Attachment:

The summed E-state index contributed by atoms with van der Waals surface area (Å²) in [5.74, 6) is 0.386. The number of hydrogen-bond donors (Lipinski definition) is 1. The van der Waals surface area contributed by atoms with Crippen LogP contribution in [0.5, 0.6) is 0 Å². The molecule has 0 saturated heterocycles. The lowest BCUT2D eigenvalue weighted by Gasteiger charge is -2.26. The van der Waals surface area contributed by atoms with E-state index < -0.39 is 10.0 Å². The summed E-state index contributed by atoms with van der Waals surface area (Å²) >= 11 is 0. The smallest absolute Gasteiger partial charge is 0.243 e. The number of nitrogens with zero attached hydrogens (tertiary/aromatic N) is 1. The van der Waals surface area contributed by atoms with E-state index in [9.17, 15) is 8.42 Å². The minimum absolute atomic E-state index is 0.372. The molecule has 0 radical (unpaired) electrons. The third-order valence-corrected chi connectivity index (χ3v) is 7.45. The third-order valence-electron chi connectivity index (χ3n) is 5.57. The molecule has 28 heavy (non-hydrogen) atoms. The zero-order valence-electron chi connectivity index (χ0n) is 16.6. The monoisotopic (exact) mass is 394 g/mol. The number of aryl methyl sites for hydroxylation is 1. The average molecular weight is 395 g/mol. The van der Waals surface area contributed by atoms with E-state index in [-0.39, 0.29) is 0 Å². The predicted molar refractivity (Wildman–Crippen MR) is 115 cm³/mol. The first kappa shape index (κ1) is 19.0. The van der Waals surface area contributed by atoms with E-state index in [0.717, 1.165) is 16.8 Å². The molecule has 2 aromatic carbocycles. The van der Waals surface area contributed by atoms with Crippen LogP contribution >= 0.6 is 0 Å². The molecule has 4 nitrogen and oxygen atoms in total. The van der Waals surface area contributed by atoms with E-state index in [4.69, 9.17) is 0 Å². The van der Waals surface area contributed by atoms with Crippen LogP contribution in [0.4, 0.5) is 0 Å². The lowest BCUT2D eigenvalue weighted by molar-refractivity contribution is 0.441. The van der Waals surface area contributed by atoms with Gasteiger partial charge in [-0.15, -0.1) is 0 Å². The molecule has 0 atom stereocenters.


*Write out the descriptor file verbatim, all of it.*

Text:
The summed E-state index contributed by atoms with van der Waals surface area (Å²) in [5.74, 6) is 0.386. The number of hydrogen-bond donors (Lipinski definition) is 1. The van der Waals surface area contributed by atoms with Crippen LogP contribution in [0.5, 0.6) is 0 Å². The molecule has 0 saturated heterocycles. The lowest BCUT2D eigenvalue weighted by Gasteiger charge is -2.26. The van der Waals surface area contributed by atoms with E-state index < -0.39 is 10.0 Å². The summed E-state index contributed by atoms with van der Waals surface area (Å²) >= 11 is 0. The smallest absolute Gasteiger partial charge is 0.243 e. The number of nitrogens with zero attached hydrogens (tertiary/aromatic N) is 1. The van der Waals surface area contributed by atoms with E-state index in [9.17, 15) is 8.42 Å². The minimum absolute atomic E-state index is 0.372. The molecule has 0 radical (unpaired) electrons. The third-order valence-corrected chi connectivity index (χ3v) is 7.45. The third-order valence-electron chi connectivity index (χ3n) is 5.57. The molecule has 28 heavy (non-hydrogen) atoms. The zero-order valence-electron chi connectivity index (χ0n) is 16.6. The monoisotopic (exact) mass is 394 g/mol. The number of aryl methyl sites for hydroxylation is 1. The average molecular weight is 395 g/mol. The van der Waals surface area contributed by atoms with E-state index in [-0.39, 0.29) is 0 Å². The predicted molar refractivity (Wildman–Crippen MR) is 115 cm³/mol. The first kappa shape index (κ1) is 19.0. The van der Waals surface area contributed by atoms with E-state index in [0.717, 1.165) is 16.8 Å². The molecule has 2 aromatic carbocycles. The van der Waals surface area contributed by atoms with Crippen LogP contribution >= 0.6 is 0 Å². The molecule has 4 nitrogen and oxygen atoms in total. The van der Waals surface area contributed by atoms with E-state index in [4.69, 9.17) is 0 Å². The van der Waals surface area contributed by atoms with Crippen LogP contribution in [0.4, 0.5) is 0 Å². The lowest BCUT2D eigenvalue weighted by molar-refractivity contribution is 0.441. The van der Waals surface area contributed by atoms with Gasteiger partial charge in [-0.15, -0.1) is 0 Å². The molecule has 0 atom stereocenters.